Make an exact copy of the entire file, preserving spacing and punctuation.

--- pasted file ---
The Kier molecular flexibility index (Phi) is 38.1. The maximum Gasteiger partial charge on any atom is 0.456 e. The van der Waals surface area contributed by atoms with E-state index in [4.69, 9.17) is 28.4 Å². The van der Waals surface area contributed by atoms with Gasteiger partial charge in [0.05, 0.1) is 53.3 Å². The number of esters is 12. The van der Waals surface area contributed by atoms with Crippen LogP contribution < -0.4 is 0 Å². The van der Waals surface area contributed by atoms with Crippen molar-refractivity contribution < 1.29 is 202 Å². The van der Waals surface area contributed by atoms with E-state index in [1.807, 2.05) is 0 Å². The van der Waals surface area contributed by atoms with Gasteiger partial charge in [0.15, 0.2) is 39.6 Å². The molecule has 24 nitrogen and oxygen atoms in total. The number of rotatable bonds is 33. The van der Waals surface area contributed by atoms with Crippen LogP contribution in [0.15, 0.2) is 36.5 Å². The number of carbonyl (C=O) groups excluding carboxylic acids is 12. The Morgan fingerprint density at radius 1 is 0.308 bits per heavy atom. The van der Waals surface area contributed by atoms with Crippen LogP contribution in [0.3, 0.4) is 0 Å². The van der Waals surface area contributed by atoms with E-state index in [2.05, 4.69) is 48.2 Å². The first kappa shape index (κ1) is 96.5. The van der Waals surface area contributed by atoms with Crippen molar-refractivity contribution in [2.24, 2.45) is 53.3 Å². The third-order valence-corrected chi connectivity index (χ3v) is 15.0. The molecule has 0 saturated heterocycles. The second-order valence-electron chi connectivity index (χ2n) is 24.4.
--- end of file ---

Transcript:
The Kier molecular flexibility index (Phi) is 38.1. The maximum Gasteiger partial charge on any atom is 0.456 e. The van der Waals surface area contributed by atoms with E-state index in [4.69, 9.17) is 28.4 Å². The van der Waals surface area contributed by atoms with Gasteiger partial charge in [0.05, 0.1) is 53.3 Å². The number of esters is 12. The van der Waals surface area contributed by atoms with Crippen LogP contribution < -0.4 is 0 Å². The van der Waals surface area contributed by atoms with Crippen molar-refractivity contribution < 1.29 is 202 Å². The van der Waals surface area contributed by atoms with E-state index in [1.807, 2.05) is 0 Å². The van der Waals surface area contributed by atoms with Gasteiger partial charge in [0.15, 0.2) is 39.6 Å². The molecule has 24 nitrogen and oxygen atoms in total. The number of rotatable bonds is 33. The van der Waals surface area contributed by atoms with Crippen LogP contribution in [0.15, 0.2) is 36.5 Å². The number of carbonyl (C=O) groups excluding carboxylic acids is 12. The Morgan fingerprint density at radius 1 is 0.308 bits per heavy atom. The van der Waals surface area contributed by atoms with Crippen LogP contribution in [0.3, 0.4) is 0 Å². The van der Waals surface area contributed by atoms with E-state index in [2.05, 4.69) is 48.2 Å². The first kappa shape index (κ1) is 96.5. The van der Waals surface area contributed by atoms with Crippen molar-refractivity contribution in [2.24, 2.45) is 53.3 Å². The third-order valence-corrected chi connectivity index (χ3v) is 15.0. The molecule has 0 saturated heterocycles. The second-order valence-electron chi connectivity index (χ2n) is 24.4.